National Hand Hygiene Initiative - Audit Requirements
Hand hygiene compliance auditing is conducted to assess the effectiveness of hand hygiene programs in Australia, as part of the National Hand Hygiene Initiative (NHHI). Hand hygiene compliance is assessed across both public and private Australian hospitals, consistent with AHMAC endorsed benchmark of 80 per cent.
Auditing using the HHCApp
The HHCApp is the Commission's web-based application for use by healthcare organisations to collect, review and report their hand hygiene compliance rates.
For settings such as non-acute, primary care and mental health it is preferable to assess other aspects of a hand hygiene program, such as product placement and availability and participation in education. Routine hand hygiene compliance auditing is not recommended in these settings, as there is a low level of staff/patient activity and interaction that will result in a small number of Moments being observed.
All facilities should be aware of their jurisdictional and organisational requirements when planning measurement of their hand hygiene program. A number of audit tools are available that can be used or modified as desired. Hand hygiene compliance audits should only be undertaken by trained and validated Hand Hygiene Auditors or Hand Hygiene Auditor Educators.
Annual audit data submission dates
Health service organisations which are being accredited to the National Safety and Quality Health Service Standards are required to collect hand hygiene compliance data for national hand hygiene audits, unless exempted by the relevant state and territory regulator. Health service organisations should refer to current NSQHS Advisories regarding any changes to this requirement.
Annual audit periods for the NHHI are:
- Audit period 1: 1 November to 31 March
- Audit period 2*: 1 April to 30 June
- Audit period 3: 1 July to 31 October
National Audit period 2 became voluntary from 1 April 2023 to provide health service organisations with additional time for quality improvement activities. Organisations should refer to their jurisdictional requirements at Advisory AS23/01: Advice on national hand hygiene audit period 2 (for example, performance or service level agreements) when deciding whether to participate in Audit period 2.
Submitting data to the National Audit
The HHCApp is used to enter data which must be submitted by the last day of each audit period.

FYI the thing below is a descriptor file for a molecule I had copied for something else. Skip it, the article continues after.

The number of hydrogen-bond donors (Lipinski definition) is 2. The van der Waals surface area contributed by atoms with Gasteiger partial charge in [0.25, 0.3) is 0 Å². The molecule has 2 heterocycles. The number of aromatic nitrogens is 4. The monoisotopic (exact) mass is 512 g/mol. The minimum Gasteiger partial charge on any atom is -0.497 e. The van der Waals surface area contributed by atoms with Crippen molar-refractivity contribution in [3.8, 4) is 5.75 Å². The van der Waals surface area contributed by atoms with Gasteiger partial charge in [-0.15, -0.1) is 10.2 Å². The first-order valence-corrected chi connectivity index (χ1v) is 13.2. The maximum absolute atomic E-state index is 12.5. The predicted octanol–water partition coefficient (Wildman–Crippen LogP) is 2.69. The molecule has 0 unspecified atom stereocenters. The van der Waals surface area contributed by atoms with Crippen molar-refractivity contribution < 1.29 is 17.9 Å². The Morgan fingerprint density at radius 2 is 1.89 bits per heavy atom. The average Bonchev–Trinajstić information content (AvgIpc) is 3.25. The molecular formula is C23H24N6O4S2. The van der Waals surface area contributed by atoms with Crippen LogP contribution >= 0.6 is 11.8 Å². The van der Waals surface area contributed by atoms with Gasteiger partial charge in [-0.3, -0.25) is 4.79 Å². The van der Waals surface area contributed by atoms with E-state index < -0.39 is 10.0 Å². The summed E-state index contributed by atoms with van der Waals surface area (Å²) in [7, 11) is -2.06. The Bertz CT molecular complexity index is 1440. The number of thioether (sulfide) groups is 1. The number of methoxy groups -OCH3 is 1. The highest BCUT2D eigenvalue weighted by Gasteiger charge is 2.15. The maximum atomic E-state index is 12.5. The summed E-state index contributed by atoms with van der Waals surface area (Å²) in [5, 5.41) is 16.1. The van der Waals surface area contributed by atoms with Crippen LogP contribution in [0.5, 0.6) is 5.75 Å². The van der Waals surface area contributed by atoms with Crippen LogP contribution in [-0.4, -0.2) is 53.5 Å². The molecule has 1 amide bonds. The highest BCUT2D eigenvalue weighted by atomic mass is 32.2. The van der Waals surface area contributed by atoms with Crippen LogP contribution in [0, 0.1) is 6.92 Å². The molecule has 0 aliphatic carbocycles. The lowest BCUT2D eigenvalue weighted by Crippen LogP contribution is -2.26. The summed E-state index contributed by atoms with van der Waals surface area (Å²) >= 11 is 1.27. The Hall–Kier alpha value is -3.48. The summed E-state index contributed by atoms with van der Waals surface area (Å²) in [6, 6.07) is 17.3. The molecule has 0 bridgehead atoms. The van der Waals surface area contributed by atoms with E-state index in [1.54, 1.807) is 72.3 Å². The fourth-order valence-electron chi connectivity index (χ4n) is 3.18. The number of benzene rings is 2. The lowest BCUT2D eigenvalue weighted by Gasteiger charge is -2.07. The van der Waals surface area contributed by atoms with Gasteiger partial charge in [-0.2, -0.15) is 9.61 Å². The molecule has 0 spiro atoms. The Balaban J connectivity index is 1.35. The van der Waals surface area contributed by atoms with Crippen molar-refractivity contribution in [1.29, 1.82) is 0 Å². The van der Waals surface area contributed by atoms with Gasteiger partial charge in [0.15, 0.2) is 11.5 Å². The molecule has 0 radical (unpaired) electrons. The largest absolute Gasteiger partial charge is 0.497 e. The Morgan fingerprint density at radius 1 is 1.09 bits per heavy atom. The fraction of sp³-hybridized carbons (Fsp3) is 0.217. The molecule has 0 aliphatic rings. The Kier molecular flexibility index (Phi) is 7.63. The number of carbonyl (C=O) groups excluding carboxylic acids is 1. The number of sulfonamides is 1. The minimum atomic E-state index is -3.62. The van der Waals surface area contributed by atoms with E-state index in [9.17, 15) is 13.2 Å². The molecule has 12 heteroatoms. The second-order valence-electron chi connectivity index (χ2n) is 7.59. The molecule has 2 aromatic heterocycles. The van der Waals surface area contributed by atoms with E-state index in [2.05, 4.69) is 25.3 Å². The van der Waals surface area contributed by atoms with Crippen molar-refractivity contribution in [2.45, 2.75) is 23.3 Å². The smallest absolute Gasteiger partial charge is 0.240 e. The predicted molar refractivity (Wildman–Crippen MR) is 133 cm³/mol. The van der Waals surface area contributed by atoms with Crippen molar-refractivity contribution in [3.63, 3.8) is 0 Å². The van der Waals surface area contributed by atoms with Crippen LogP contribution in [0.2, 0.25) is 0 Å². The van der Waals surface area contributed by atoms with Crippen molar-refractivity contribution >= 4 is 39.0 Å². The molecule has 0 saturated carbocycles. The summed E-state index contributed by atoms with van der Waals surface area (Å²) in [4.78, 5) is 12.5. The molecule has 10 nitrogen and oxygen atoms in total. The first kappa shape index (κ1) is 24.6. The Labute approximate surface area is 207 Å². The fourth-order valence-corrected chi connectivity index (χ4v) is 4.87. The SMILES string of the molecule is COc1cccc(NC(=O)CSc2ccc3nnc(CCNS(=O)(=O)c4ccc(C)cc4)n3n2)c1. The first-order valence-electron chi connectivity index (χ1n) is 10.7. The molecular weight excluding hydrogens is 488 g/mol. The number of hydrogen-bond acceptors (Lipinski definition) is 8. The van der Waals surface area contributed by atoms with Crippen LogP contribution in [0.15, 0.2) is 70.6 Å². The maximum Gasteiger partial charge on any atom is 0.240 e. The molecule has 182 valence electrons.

The hand hygiene lead for each organisation is required to press the 'submit for approval' button in the HHCApp to demonstrate that data collection has been completed. Data submission can be completed at any time in the lead up to the last day of each audit period.
Please note: by pressing the 'submit for approval' button you are closing off the audit for your organisation, which does not allow for further data entry for that audit period. Please read the guidance on how to validate and submit a completed audit prior to submitting your organisation's audit data.
Guidelines for data submission
Guidelines that support submission of hand hygiene audit data by hospitals and some specific clinical settings are listed. These guidelines are intended to ensure all hand hygiene compliance data collected and submitted, as part of the NHHI, is an accurate and reliable representation of a participating organisation's hand hygiene compliance. All organisations submitting data as part of the NHHI are required to follow these guidelines.
Use of Audit data for quality improvement and improved patient safety
The health service organisation must also demonstrate that it uses the results of audits to improve hand hygiene compliance and patient safety.
Data validation must be completed by hand hygiene leads before final submission of data to the NHHI.
While an audit is active in HHCApp, changes can be made to data if errors are found. Once an audit has been submitted and the status in HHCApp is “pending approval”, then changes can only be made after discussion with your jurisdictional coordinator, or by contacting the NHHI Helpdesk.
Final submission of data by the hand hygiene lead provides confirmation that the data has been reviewed and accepted by the organisation.
Please review the NHHI HHCApp FAQs for detailed guidance on how to conduct validation of your data. In summary, hand hygiene leads should review the following:
- Correct number of Moments reported for the organisation
- Correct number of Moments reported for each eligible department
- Data were collected by currently validated Gold Standard or General Auditors only
- Auditor hand hygiene compliance is appropriate for the area audited
- Observations were conducted in clinical settings
- Moments observed were appropriate for healthcare worker type
All outlier data should be investigated by the hand hygiene lead prior to submission.